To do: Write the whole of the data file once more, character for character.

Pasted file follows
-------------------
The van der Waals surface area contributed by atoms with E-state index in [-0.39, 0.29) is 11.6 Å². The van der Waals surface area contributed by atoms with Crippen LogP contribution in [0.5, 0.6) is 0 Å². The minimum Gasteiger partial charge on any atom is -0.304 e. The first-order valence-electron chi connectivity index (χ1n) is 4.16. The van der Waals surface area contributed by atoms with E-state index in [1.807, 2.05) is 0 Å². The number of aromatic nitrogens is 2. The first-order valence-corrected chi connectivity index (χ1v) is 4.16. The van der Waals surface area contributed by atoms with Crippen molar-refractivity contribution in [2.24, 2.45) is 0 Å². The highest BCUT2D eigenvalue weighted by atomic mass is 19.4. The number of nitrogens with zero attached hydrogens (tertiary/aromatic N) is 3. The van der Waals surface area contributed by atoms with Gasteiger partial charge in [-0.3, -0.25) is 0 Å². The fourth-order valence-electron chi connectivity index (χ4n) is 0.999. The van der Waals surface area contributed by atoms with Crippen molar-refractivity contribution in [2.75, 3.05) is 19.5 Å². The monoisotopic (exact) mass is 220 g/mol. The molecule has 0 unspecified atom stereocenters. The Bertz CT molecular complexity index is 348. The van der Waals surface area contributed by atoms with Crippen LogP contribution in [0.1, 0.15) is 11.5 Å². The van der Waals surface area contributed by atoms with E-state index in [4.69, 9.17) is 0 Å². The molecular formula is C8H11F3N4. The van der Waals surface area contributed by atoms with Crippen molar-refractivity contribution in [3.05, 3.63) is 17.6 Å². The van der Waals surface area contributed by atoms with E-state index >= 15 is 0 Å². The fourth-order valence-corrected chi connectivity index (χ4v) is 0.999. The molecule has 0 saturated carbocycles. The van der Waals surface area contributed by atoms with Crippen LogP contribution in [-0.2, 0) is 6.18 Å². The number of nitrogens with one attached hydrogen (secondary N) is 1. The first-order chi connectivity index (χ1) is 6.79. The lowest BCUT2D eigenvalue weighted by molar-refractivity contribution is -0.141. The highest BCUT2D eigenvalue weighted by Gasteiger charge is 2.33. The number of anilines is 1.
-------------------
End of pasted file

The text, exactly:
The van der Waals surface area contributed by atoms with E-state index in [-0.39, 0.29) is 11.6 Å². The van der Waals surface area contributed by atoms with Crippen LogP contribution in [0.5, 0.6) is 0 Å². The minimum Gasteiger partial charge on any atom is -0.304 e. The first-order valence-electron chi connectivity index (χ1n) is 4.16. The van der Waals surface area contributed by atoms with E-state index in [1.807, 2.05) is 0 Å². The number of aromatic nitrogens is 2. The first-order valence-corrected chi connectivity index (χ1v) is 4.16. The van der Waals surface area contributed by atoms with Crippen molar-refractivity contribution in [2.24, 2.45) is 0 Å². The highest BCUT2D eigenvalue weighted by atomic mass is 19.4. The number of nitrogens with zero attached hydrogens (tertiary/aromatic N) is 3. The van der Waals surface area contributed by atoms with Gasteiger partial charge in [-0.3, -0.25) is 0 Å². The fourth-order valence-electron chi connectivity index (χ4n) is 0.999. The van der Waals surface area contributed by atoms with Crippen molar-refractivity contribution in [2.75, 3.05) is 19.5 Å². The monoisotopic (exact) mass is 220 g/mol. The molecule has 0 unspecified atom stereocenters. The Bertz CT molecular complexity index is 348. The van der Waals surface area contributed by atoms with Crippen LogP contribution in [0.1, 0.15) is 11.5 Å². The van der Waals surface area contributed by atoms with E-state index in [4.69, 9.17) is 0 Å². The molecular formula is C8H11F3N4. The van der Waals surface area contributed by atoms with Crippen molar-refractivity contribution in [3.05, 3.63) is 17.6 Å². The van der Waals surface area contributed by atoms with E-state index >= 15 is 0 Å². The fourth-order valence-corrected chi connectivity index (χ4v) is 0.999. The molecule has 0 saturated carbocycles. The van der Waals surface area contributed by atoms with Crippen LogP contribution in [-0.2, 0) is 6.18 Å². The number of nitrogens with one attached hydrogen (secondary N) is 1. The first-order chi connectivity index (χ1) is 6.79. The lowest BCUT2D eigenvalue weighted by molar-refractivity contribution is -0.141. The highest BCUT2D eigenvalue weighted by Gasteiger charge is 2.33. The number of anilines is 1.